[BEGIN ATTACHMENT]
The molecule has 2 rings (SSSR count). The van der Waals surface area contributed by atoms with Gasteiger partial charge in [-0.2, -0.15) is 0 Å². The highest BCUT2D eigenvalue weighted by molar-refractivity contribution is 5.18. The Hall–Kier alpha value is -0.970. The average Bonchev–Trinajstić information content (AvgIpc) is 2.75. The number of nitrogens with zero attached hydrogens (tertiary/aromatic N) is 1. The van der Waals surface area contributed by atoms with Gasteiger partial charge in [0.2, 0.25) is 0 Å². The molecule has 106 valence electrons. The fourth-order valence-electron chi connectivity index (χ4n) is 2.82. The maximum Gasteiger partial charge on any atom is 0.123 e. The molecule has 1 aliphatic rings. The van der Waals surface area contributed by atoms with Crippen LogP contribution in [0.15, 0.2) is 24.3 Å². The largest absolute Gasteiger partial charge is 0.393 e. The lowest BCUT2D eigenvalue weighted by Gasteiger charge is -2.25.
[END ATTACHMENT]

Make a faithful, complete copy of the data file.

The molecule has 2 rings (SSSR count). The van der Waals surface area contributed by atoms with Gasteiger partial charge in [-0.2, -0.15) is 0 Å². The highest BCUT2D eigenvalue weighted by molar-refractivity contribution is 5.18. The Hall–Kier alpha value is -0.970. The average Bonchev–Trinajstić information content (AvgIpc) is 2.75. The number of nitrogens with zero attached hydrogens (tertiary/aromatic N) is 1. The van der Waals surface area contributed by atoms with Gasteiger partial charge in [0.2, 0.25) is 0 Å². The molecule has 106 valence electrons. The fourth-order valence-electron chi connectivity index (χ4n) is 2.82. The maximum Gasteiger partial charge on any atom is 0.123 e. The molecule has 1 aliphatic rings. The van der Waals surface area contributed by atoms with Crippen LogP contribution in [0.15, 0.2) is 24.3 Å². The largest absolute Gasteiger partial charge is 0.393 e. The lowest BCUT2D eigenvalue weighted by Gasteiger charge is -2.25.